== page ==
In a telephone conference call with journalists on his first day as the new CEO of Mitsubishi Motors' North American arm, former Hyundai American head Finbarr O'Neill said Mitsubishi would target car buyers by showcasing its models and relying less on sales to fleets, including rental car companies, to shore up sales volumes, according to the Detroit News.
"It will take time, but basically we'll get there product by product, and customer by customer," O'Neill reportedly said.The News
noted that, under O’Neill’s leadership, Hyundai's sales surged 400 percent since 1998, helped in part by quality gains, enhanced warranty coverage, and a positive rebound in Hyundai's image.The paper also noted that the Irish-born executive will emerge as one of the most promising managers in the DaimlerChrysler empire if he can work similar magic at Mitsubishi, controlled 37 percent by DaimlerChrysler.The News
said Mitsubishi's U.S. sales have slumped 22 percent this year, partly because of poor quality ratings, while efforts to drum up business by offering easier credit and increasing low-margin sales to fleets backfired and the North American operations lost $95 million in the first quarter.Steve Torok, head of international sales for Mitsubishi, told the News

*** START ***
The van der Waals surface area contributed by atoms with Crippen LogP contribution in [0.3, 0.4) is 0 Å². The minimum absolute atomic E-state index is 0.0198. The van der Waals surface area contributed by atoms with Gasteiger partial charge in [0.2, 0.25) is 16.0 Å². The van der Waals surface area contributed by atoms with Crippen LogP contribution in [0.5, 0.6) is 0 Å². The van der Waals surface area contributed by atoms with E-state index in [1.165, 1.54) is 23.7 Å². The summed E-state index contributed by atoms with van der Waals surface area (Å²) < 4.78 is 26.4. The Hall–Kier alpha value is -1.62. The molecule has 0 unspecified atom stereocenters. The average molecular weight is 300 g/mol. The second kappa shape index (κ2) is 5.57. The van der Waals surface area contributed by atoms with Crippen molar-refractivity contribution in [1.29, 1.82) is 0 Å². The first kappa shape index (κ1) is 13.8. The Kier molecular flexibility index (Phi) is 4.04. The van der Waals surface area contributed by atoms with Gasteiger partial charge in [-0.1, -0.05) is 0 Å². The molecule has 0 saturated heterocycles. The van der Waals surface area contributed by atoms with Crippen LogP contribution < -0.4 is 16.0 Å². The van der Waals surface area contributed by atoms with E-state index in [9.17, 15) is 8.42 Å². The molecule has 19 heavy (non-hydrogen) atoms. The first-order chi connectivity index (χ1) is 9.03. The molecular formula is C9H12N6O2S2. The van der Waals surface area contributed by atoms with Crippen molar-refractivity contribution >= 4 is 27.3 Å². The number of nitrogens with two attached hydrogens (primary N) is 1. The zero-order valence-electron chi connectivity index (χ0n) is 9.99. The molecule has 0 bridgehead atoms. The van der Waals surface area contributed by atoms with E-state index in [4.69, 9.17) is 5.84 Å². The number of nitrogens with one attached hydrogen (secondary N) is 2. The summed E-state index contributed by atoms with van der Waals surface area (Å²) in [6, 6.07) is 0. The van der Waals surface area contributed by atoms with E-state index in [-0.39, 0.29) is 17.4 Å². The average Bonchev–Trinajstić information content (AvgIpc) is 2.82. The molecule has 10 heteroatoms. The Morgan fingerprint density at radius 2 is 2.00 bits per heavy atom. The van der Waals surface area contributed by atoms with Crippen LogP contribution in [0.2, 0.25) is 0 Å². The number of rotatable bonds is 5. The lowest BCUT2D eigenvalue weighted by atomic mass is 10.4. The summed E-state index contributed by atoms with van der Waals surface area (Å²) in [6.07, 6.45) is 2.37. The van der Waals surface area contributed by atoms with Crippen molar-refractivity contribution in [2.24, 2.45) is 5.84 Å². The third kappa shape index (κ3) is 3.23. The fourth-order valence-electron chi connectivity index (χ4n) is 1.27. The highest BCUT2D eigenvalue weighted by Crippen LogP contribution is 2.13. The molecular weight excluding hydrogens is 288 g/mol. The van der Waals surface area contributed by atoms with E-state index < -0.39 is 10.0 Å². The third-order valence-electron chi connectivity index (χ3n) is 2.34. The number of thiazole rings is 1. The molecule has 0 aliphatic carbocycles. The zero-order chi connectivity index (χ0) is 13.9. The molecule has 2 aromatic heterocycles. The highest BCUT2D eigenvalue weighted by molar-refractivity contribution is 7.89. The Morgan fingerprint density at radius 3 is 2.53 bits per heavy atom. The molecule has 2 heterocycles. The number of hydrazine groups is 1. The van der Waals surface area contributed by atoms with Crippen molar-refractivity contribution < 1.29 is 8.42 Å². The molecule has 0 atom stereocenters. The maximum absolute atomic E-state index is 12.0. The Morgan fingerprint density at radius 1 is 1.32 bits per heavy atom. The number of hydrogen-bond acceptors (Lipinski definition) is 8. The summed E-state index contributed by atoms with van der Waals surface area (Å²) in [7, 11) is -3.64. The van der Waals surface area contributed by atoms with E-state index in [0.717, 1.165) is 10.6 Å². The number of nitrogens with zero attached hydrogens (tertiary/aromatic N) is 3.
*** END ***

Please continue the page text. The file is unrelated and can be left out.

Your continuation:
the worst was over and added that sales will show strong gains for August. Fleet shipments, which took 40 percent of sales in the first quarter, are down sharply and the company has also restructured its credit arm and tightened lending requirements, he reportedly added.The Endeavor sport utility vehicle launched in March is part of a product offensive aimed at taking on the Japanese leaders in the U.S. market and, in October, Mitsubishi will launch a new Galant mid-sized sedan, the News
said."It's time for the company to move up to a higher tier on the competitive ladder," Torok told the News
, adding: "We're not out to take on Toyota, Honda or even Nissan's volumes but ... we intend to have every bit as powerful an image, and in the segments we're in, every bit as competitive products."O'Neill told the newspaper his priority is to sound out customers and dealers."There are challenges here," he said, according to the News
, adding: "But the product is excellent, the quality is improving and the basic building blocks are in place for this franchise to be successful."